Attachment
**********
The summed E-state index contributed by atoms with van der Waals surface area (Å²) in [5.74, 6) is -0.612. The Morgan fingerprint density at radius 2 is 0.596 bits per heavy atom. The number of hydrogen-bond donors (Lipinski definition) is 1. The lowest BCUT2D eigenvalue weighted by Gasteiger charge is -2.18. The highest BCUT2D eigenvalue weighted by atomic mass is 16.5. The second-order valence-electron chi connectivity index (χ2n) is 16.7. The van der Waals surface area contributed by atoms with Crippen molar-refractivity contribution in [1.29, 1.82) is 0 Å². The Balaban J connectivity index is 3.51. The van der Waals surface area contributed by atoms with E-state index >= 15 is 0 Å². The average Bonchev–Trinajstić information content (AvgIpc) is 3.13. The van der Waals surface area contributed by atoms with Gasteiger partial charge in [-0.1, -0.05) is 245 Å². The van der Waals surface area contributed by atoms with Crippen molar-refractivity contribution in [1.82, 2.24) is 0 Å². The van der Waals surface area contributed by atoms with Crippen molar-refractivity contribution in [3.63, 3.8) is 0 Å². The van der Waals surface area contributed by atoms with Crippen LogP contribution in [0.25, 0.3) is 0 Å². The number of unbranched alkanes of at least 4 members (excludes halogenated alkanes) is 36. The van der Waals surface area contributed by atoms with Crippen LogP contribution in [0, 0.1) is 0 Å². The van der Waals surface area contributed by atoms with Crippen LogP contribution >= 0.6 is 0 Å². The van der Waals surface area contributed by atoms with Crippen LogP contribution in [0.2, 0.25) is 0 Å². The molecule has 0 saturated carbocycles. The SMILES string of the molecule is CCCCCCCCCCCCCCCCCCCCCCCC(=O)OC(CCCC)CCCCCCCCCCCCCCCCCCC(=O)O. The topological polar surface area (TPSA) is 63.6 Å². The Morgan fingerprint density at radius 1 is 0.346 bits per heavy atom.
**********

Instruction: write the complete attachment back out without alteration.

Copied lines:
The summed E-state index contributed by atoms with van der Waals surface area (Å²) in [5.74, 6) is -0.612. The Morgan fingerprint density at radius 2 is 0.596 bits per heavy atom. The number of hydrogen-bond donors (Lipinski definition) is 1. The lowest BCUT2D eigenvalue weighted by Gasteiger charge is -2.18. The highest BCUT2D eigenvalue weighted by atomic mass is 16.5. The second-order valence-electron chi connectivity index (χ2n) is 16.7. The van der Waals surface area contributed by atoms with Crippen molar-refractivity contribution in [1.29, 1.82) is 0 Å². The Balaban J connectivity index is 3.51. The van der Waals surface area contributed by atoms with E-state index >= 15 is 0 Å². The average Bonchev–Trinajstić information content (AvgIpc) is 3.13. The van der Waals surface area contributed by atoms with Gasteiger partial charge in [-0.1, -0.05) is 245 Å². The van der Waals surface area contributed by atoms with Crippen molar-refractivity contribution in [1.82, 2.24) is 0 Å². The van der Waals surface area contributed by atoms with Crippen molar-refractivity contribution in [3.63, 3.8) is 0 Å². The van der Waals surface area contributed by atoms with Crippen LogP contribution in [0.25, 0.3) is 0 Å². The number of unbranched alkanes of at least 4 members (excludes halogenated alkanes) is 36. The van der Waals surface area contributed by atoms with Crippen LogP contribution in [0, 0.1) is 0 Å². The van der Waals surface area contributed by atoms with Crippen LogP contribution >= 0.6 is 0 Å². The van der Waals surface area contributed by atoms with Crippen LogP contribution in [0.2, 0.25) is 0 Å². The molecule has 0 saturated carbocycles. The SMILES string of the molecule is CCCCCCCCCCCCCCCCCCCCCCCC(=O)OC(CCCC)CCCCCCCCCCCCCCCCCCC(=O)O. The topological polar surface area (TPSA) is 63.6 Å². The Morgan fingerprint density at radius 1 is 0.346 bits per heavy atom.